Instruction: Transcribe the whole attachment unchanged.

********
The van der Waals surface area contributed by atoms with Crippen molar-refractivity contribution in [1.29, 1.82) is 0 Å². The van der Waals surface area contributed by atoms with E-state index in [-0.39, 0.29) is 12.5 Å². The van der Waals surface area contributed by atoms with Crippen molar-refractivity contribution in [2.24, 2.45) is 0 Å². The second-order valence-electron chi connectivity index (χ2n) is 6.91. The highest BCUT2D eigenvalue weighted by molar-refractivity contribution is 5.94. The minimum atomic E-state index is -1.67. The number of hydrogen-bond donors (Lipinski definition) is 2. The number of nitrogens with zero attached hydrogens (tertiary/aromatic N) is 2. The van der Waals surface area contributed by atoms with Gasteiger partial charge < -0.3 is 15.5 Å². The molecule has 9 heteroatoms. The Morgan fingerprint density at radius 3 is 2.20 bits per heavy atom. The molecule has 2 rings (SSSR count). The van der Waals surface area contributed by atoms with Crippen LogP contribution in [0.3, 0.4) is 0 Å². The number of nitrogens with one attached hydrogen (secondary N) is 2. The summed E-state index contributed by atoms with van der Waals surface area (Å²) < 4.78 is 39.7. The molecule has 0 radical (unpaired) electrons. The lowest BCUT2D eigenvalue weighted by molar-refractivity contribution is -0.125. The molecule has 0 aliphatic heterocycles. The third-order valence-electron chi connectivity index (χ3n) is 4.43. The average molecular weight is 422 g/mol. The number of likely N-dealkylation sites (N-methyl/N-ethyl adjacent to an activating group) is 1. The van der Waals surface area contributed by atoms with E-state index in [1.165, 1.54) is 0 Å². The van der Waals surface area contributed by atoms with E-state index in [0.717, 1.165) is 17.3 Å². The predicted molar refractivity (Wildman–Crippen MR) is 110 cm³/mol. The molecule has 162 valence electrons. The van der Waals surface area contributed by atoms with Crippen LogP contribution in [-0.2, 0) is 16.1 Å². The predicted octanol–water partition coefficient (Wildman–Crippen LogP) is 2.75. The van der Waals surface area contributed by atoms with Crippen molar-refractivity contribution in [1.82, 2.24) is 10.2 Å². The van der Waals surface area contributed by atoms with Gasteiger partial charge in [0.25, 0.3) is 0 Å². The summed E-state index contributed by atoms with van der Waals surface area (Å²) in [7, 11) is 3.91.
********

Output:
The van der Waals surface area contributed by atoms with Crippen molar-refractivity contribution in [1.29, 1.82) is 0 Å². The van der Waals surface area contributed by atoms with E-state index in [-0.39, 0.29) is 12.5 Å². The van der Waals surface area contributed by atoms with Crippen molar-refractivity contribution in [2.24, 2.45) is 0 Å². The second-order valence-electron chi connectivity index (χ2n) is 6.91. The highest BCUT2D eigenvalue weighted by molar-refractivity contribution is 5.94. The minimum atomic E-state index is -1.67. The number of hydrogen-bond donors (Lipinski definition) is 2. The number of nitrogens with zero attached hydrogens (tertiary/aromatic N) is 2. The van der Waals surface area contributed by atoms with Gasteiger partial charge < -0.3 is 15.5 Å². The molecule has 9 heteroatoms. The Morgan fingerprint density at radius 3 is 2.20 bits per heavy atom. The molecule has 2 rings (SSSR count). The van der Waals surface area contributed by atoms with Crippen LogP contribution in [0.3, 0.4) is 0 Å². The number of nitrogens with one attached hydrogen (secondary N) is 2. The summed E-state index contributed by atoms with van der Waals surface area (Å²) < 4.78 is 39.7. The molecule has 0 radical (unpaired) electrons. The lowest BCUT2D eigenvalue weighted by molar-refractivity contribution is -0.125. The molecule has 0 aliphatic heterocycles. The third-order valence-electron chi connectivity index (χ3n) is 4.43. The average molecular weight is 422 g/mol. The number of likely N-dealkylation sites (N-methyl/N-ethyl adjacent to an activating group) is 1. The van der Waals surface area contributed by atoms with E-state index in [1.165, 1.54) is 0 Å². The van der Waals surface area contributed by atoms with E-state index in [0.717, 1.165) is 17.3 Å². The predicted molar refractivity (Wildman–Crippen MR) is 110 cm³/mol. The molecule has 162 valence electrons. The van der Waals surface area contributed by atoms with Crippen LogP contribution in [-0.2, 0) is 16.1 Å². The predicted octanol–water partition coefficient (Wildman–Crippen LogP) is 2.75. The van der Waals surface area contributed by atoms with Crippen molar-refractivity contribution in [1.82, 2.24) is 10.2 Å². The van der Waals surface area contributed by atoms with Gasteiger partial charge in [0.25, 0.3) is 0 Å². The summed E-state index contributed by atoms with van der Waals surface area (Å²) in [7, 11) is 3.91.